Oregon environmental regulators imposed an unusually big fine this week against a crude oil terminal on the Columbia River that violated its air quality permit.
The Oregon Department of Environmental Quality issued the $117,000 fine to the Columbia Pacific Bio-Refinery in Clastkanie, Ore., after the facility handled 300 million gallons of crude oil in 2013. Its permit was for 50 million gallons.
Jenny Root is an environmental law specialist with the DEQ. She said the fine is large because of the facility’s size and because owners were told they needed a new permit before increasing operations.
“This is a larger, more environmentally sophisticated company that appears to have adequate resources and expertise to avoid the violation,” Root said.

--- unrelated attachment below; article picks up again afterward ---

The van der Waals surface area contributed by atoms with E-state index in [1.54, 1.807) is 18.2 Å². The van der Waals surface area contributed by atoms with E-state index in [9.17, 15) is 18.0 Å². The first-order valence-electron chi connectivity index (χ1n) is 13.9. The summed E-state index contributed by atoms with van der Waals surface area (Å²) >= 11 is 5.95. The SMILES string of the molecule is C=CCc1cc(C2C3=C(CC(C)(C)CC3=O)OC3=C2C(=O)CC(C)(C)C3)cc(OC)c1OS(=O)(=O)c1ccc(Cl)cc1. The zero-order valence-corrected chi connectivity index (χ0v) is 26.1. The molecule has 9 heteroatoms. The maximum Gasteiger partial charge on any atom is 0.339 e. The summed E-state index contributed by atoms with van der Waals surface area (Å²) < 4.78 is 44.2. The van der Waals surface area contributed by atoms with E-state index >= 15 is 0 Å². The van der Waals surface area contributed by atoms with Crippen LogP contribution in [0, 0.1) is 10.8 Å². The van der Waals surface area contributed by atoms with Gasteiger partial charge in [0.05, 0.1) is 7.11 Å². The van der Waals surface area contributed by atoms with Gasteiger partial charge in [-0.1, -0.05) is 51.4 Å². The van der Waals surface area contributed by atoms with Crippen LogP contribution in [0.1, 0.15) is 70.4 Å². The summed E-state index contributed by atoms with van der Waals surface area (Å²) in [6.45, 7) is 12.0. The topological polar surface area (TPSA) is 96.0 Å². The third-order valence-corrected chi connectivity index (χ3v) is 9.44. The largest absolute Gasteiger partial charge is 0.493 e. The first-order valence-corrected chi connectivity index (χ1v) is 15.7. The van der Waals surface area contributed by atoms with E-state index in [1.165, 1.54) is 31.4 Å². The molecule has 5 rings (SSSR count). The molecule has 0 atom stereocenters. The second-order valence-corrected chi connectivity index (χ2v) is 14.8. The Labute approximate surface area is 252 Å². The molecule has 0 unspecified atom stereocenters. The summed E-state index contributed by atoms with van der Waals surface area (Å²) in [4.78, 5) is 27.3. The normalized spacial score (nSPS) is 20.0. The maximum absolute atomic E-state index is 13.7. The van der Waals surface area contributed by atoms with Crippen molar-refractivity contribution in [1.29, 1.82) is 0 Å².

The facility opened as an ethanol plant in 2008. After it went bankrupt, Global Partners LP out of Massachusetts bought it to use as a transfer point between rail and marine shipments of crude oil.
DEQ authorized the initial permit in 2012, a year before several high-profile oil train explosions that created national concern about moving crude by rail.
The facility is seeking a new permit to receive 1.8 billion gallons of crude oil. It is up for review with a public hearing on April 3 in Clatskanie.
Root said the DEQ will not seek to halt plant operations until a new permit is in place because the plant does not pose an imminent threat to human health or the environment.
"The facility can legally conduct their operations as they’re doing now, they just need a permit to do it from DEQ," Root said. "It’s not an operation that DEQ could not permit. The current ethanol plant permit is similar to the new permit that they’re seeking for the crude oil.”